May 26, 2005,
EDITOR'S NOTE: This piece appears in the June 6th, 2005, issue of National Review.
The debate over marriage does not seem to be amenable to compromise. It is one of those debates in which the contending parties disagree not only about what answer we should reach, but also about what the question is in the first place. As in the debate over abortion, the very terminology of this debate is contested. Advocates of "gay marriage" use that phrase to suggest that what they want is an end to the exclusion of a class of people from an institution. Opponents of "same-sex marriage" use that phrase to suggest that what is at stake is a redefinition of the institution: The law they defend does not examine the sexual preferences of the parties to a marriage, but merely requires that they be of opposite sexes.
But perhaps a limited compromise can be reached, if we can separate the two fundamental issues in the debate: recognition and benefits.
Whenever the debate has been at its most abstract and ideological, it has concerned the politics of recognition. Proponents of gay marriage want the government to recognize long-term homosexual relationships as morally equivalent, at least for public purposes, to marriage. Many proponents undoubtedly want more than this kind of formal legal equality: They hope that insisting on governmental evenhandedness between homosexual and heterosexual couples will change people's attitudes so that society, and not just the government, will see them as equally worthy and morally indistinguishable. Opponents warn that if the demand for same-sex marriages is granted, it will be followed by demands for state penalties on people and churches that refuse to recognize them. But for now, what is being debated is the legal recognition of committed homosexual relationships as on a par with marriage.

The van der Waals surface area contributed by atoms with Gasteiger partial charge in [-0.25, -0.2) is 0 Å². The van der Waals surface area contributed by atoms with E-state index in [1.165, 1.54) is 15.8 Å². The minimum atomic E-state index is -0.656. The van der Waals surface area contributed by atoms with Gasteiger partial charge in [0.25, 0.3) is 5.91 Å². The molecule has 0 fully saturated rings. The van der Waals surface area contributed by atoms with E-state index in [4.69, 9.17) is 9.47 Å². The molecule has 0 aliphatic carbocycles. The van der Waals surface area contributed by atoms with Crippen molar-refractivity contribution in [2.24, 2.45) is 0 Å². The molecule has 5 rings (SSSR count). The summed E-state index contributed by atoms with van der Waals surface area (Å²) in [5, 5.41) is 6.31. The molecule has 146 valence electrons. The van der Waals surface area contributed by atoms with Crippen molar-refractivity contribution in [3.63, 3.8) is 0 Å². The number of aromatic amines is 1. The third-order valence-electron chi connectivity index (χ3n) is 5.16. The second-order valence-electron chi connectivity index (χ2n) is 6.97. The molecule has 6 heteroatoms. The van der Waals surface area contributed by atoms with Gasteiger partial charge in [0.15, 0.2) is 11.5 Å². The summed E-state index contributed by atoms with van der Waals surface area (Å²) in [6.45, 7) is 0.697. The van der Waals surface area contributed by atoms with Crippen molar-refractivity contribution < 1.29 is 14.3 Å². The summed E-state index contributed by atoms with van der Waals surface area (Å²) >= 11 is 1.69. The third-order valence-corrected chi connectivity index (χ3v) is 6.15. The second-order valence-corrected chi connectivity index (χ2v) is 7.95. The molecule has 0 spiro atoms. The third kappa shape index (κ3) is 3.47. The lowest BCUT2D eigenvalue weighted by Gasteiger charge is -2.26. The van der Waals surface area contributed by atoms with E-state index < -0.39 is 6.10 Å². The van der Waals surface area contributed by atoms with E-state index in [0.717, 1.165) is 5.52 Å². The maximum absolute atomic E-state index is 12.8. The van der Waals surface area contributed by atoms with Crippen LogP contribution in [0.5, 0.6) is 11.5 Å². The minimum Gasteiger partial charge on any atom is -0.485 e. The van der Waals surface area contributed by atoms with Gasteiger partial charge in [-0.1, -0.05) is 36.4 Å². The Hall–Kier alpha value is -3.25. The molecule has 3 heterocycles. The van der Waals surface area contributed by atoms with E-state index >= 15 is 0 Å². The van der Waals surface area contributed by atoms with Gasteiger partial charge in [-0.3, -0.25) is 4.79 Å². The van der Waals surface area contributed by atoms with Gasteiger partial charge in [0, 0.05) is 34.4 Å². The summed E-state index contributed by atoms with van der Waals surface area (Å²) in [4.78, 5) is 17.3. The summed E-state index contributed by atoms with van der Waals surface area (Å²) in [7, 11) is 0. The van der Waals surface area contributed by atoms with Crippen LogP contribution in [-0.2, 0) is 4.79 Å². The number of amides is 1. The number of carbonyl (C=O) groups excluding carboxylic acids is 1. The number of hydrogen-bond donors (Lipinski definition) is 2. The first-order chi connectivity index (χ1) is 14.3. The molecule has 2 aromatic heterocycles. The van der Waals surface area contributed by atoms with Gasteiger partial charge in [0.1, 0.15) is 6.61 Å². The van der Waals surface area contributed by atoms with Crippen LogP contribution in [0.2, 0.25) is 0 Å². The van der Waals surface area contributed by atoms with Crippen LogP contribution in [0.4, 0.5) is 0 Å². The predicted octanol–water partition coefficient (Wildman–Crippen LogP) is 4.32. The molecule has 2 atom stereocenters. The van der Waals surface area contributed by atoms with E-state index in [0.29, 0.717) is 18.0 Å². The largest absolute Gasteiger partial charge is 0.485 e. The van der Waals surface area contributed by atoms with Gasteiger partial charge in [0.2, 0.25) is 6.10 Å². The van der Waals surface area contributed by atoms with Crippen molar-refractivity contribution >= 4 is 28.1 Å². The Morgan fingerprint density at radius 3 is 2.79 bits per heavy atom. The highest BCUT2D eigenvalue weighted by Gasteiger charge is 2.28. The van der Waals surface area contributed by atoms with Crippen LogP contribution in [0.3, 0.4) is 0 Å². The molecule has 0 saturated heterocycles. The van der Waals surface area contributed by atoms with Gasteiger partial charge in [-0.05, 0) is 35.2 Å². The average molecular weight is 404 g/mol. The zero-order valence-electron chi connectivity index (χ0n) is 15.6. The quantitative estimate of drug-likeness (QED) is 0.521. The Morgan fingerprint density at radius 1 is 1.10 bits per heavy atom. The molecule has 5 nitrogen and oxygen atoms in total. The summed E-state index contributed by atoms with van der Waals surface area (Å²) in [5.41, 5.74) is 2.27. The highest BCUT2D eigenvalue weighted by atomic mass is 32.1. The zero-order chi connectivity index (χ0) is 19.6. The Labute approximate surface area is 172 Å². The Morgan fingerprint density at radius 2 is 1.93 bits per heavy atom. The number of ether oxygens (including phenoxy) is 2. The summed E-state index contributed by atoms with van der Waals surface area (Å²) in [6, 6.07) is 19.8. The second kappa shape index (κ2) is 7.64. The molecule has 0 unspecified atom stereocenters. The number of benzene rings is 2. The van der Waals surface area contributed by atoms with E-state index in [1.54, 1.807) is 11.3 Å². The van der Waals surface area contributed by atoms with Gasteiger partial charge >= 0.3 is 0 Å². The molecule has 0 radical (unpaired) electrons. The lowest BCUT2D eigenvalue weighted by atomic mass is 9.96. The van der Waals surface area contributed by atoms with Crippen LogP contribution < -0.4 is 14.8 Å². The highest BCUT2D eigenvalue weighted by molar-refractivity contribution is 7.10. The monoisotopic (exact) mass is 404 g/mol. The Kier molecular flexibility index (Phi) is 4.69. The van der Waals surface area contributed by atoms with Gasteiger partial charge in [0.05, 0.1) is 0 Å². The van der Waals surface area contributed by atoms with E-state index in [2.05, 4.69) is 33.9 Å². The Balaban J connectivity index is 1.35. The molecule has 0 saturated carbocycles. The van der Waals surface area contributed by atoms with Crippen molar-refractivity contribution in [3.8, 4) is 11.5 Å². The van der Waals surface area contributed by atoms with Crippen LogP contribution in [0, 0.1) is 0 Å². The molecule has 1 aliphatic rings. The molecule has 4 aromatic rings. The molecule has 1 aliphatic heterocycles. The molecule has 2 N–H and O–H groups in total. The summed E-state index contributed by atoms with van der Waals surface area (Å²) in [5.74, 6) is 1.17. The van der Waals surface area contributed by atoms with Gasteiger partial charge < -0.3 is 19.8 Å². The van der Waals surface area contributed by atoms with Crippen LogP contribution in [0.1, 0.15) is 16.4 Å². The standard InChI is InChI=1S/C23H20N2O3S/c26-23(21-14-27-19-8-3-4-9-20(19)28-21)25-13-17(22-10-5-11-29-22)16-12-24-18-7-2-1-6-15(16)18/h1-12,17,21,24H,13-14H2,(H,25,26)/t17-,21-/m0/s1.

When proponents of gay marriage say that existing law is "discriminatory," and a violation of the Fourteenth Amendment, their underlying claim is that the state has no legitimate reason for distinguishing between long-term gay relationships and conventional marriages. If there is no reason to distinguish between them, the distinction observed by existing law can be attributed only to prejudice. Opponents of same-sex marriage, on the other hand, have argued that there are legitimate distinctions to be drawn. If according legal standing to the marriage of a man and a woman can yield some public good that according legal standing to same-sex couples cannot, then existing law does not involve any invidious discrimination. Whether any such public good exists has been a major point of contention in the debate. Almost all the high-flown commentary on the marriage debate has turned on this question of recognition, although the issue is sometimes disguised.
The energy brought to this part of the debate has sometimes obscured the extent to which the debate is also about various governmental benefits. Supporters of same-sex marriage have asked again and again why gays should be denied hospital-visitation rights when their partner falls ill or bereavement leave when their partner dies. Obviously, this concern is connected to the argument about equality: If committed same-sex couples are morally equivalent to married couples, then why should they not have the same legal protections? But the issue of benefits can, to a large extent, be separated from the issue of the legal recognition of relationships . . . .